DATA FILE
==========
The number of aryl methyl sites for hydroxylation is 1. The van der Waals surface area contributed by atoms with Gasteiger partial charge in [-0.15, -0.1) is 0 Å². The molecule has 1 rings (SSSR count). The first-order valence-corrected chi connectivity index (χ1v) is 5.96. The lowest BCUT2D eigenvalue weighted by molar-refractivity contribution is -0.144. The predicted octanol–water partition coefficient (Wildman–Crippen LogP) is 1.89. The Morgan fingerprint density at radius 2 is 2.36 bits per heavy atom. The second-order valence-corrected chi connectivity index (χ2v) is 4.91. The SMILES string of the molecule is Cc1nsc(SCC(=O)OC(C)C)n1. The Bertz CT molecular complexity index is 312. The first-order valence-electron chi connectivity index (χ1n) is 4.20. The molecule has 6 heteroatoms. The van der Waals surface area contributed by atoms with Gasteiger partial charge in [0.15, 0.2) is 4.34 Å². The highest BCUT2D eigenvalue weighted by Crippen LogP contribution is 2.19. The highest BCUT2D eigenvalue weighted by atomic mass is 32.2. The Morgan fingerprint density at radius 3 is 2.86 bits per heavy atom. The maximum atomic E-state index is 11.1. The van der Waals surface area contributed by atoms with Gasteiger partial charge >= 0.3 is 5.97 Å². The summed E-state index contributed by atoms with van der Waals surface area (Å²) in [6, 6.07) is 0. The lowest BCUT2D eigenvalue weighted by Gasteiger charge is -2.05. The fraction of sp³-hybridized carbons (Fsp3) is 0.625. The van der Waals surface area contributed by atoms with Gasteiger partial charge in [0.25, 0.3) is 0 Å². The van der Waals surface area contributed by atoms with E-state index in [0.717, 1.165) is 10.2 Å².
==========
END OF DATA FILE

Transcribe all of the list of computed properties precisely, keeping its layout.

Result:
The number of aryl methyl sites for hydroxylation is 1. The van der Waals surface area contributed by atoms with Gasteiger partial charge in [-0.15, -0.1) is 0 Å². The molecule has 1 rings (SSSR count). The first-order valence-corrected chi connectivity index (χ1v) is 5.96. The lowest BCUT2D eigenvalue weighted by molar-refractivity contribution is -0.144. The predicted octanol–water partition coefficient (Wildman–Crippen LogP) is 1.89. The Morgan fingerprint density at radius 2 is 2.36 bits per heavy atom. The second-order valence-corrected chi connectivity index (χ2v) is 4.91. The SMILES string of the molecule is Cc1nsc(SCC(=O)OC(C)C)n1. The Bertz CT molecular complexity index is 312. The first-order valence-electron chi connectivity index (χ1n) is 4.20. The molecule has 6 heteroatoms. The van der Waals surface area contributed by atoms with Gasteiger partial charge in [0.15, 0.2) is 4.34 Å². The highest BCUT2D eigenvalue weighted by Crippen LogP contribution is 2.19. The highest BCUT2D eigenvalue weighted by atomic mass is 32.2. The Morgan fingerprint density at radius 3 is 2.86 bits per heavy atom. The maximum atomic E-state index is 11.1. The van der Waals surface area contributed by atoms with Gasteiger partial charge >= 0.3 is 5.97 Å². The summed E-state index contributed by atoms with van der Waals surface area (Å²) in [6, 6.07) is 0. The lowest BCUT2D eigenvalue weighted by Gasteiger charge is -2.05. The fraction of sp³-hybridized carbons (Fsp3) is 0.625. The van der Waals surface area contributed by atoms with Gasteiger partial charge in [0.25, 0.3) is 0 Å². The van der Waals surface area contributed by atoms with E-state index in [0.717, 1.165) is 10.2 Å².